Lacing techniques for unique feet

    Every foot is a little different. Luckily there are lacing techniques for every type of foot.  

    High insteps

    This is caused by bone or nerve conditions. It results in your body weight being localized on the ball and heel. Because the arch of the foot is higher than usual, it doesn’t distribute weight the way it ought to. It can cause a great deal of pain, even leading sometimes to plantar fasciitis. Lacing windows relieve the pressure on the arch and create relief. A lacing window is just a fancy name for “not crossing your laces over a particular part of your foot.” Basically, you find the part of your foot that feels compressed or that’s prone to sore spots and instead of lacing diagonally over that area, you pass the laces up an eyelet or a hook vertically. This creates a space in your laces that alleviates the pressure of a high arch. Lacing windows are also effective for other kinds of swelling across the tops of your feet, no matter the cause. Another way to alleviate pressure in your foot is to use parallel lacing. Instead of your boot laces crossing back and forth over each other, they run in parallel lines across the width of your boot. In order to accomplish this, you start by completely unlacing your boots except for the line that runs across the toe. Take one end of your lace and, staying on the same side of the boot, skip one eyelet and bring the lace up through the second one up. Cross the lace over to the other side of the boot and enter it into the eyelet opposite. Then, staying on that side of the boot, skip up one eyelet and bring the lace through the next one. Repeat this pattern with both sides of the shoelace until you’ve laced the entire boot, then tie it off.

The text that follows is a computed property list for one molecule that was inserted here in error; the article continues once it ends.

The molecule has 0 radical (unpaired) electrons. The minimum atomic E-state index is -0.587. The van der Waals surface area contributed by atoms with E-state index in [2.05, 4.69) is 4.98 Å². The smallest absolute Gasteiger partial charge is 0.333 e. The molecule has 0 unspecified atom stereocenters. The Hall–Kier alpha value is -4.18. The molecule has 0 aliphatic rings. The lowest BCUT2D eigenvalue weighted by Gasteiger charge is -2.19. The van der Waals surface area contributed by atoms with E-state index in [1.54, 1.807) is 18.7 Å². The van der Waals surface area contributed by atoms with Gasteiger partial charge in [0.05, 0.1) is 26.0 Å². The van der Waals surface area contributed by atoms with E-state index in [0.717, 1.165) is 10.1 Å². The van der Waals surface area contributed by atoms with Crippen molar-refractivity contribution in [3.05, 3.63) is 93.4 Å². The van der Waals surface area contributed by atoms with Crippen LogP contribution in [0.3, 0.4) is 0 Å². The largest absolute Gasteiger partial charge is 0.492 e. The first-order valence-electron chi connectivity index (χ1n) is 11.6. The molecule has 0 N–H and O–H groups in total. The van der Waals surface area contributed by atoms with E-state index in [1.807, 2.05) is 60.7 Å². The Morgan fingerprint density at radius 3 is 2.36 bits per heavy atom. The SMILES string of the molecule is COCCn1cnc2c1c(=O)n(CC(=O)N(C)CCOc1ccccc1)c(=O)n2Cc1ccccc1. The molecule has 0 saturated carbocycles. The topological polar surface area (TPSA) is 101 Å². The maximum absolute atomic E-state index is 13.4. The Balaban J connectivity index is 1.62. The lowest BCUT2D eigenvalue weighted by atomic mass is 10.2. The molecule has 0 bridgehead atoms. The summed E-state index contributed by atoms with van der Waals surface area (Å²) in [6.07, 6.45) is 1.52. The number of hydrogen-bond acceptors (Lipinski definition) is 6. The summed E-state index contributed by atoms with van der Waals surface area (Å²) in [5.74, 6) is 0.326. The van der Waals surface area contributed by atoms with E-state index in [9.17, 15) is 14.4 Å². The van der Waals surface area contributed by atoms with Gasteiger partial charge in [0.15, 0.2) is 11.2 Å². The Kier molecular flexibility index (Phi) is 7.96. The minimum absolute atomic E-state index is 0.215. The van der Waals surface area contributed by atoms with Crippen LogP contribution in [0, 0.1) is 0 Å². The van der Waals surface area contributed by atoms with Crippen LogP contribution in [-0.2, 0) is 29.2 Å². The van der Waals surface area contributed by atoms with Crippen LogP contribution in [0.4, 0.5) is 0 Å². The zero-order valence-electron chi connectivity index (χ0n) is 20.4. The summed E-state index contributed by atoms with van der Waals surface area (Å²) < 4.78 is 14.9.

Toe-relief lacing

    If your toes feel squished, you can fix this by tying your shoe twice. Just like with parallel lacing, you untie your boot all the way down to the line running across the toe. Re-lace your boot halfway up, whichever way feels best to you, then tie it off. Then take a second shoelace and start lacing again at the next eyelet up. Lace the boot all the way to the top with the second shoelace, then tie it off at the top with a heel lock. This allows you to adjust the tension on the toe laces without having to re-tie the entire boot. You can also alleviate toe -pressure by unlacing your boot completely, then re-lacing it, skipping the bottom eyelets and starting at the second ones up.  

    Cuff pressure

    gore-bb2-440x387_0000_1 If you feel excess pressure in the upper part of your boot, above the ankle, you should also consider an alternate method of lacing in order to reduce skin irritation there. In order to alleviate it, finish by bringing the laces over the top of the final hooks and then tying off your boots.  

    Low Volume

    For those that have narrow feet, consider using the low volume knot to create a cushion for your feet. 1. Start by tightening the laces, like guitar strings, where the laces first loop out. gore-bb2-440x387_0001_2-1 2. Tie a surgeon’s knot to secure the top of your foot. 3. Lace around the first hook top-down. 4. Move on to the next hook, still looping your laces top-down. gore-bb2-440x387_0002_3-1 5. Tie a second surgeon’s knot. gore-bb2-440x387_0004_5 6. Follow this procedure until you reach the top hook and tighten your laces. Notice how this technique holds your foot securely without causing excessive pressure or irritation? Yeah, it’s a life changer.

    The Honeymoon Phase

    Now that you have a lacing technique to your liking, it might be a good idea to look into some of the other aspects your boots have to offer. Check out some of our comprehensive boot guides for inspiration and practical tips on how to better understand your gear: How to Find Hiking Boots How to Break in Hiking Boots How to Clean Hiking Boots And feel free to share some of your favorite lacing techniques. We’re always looking for new methods, so comment away!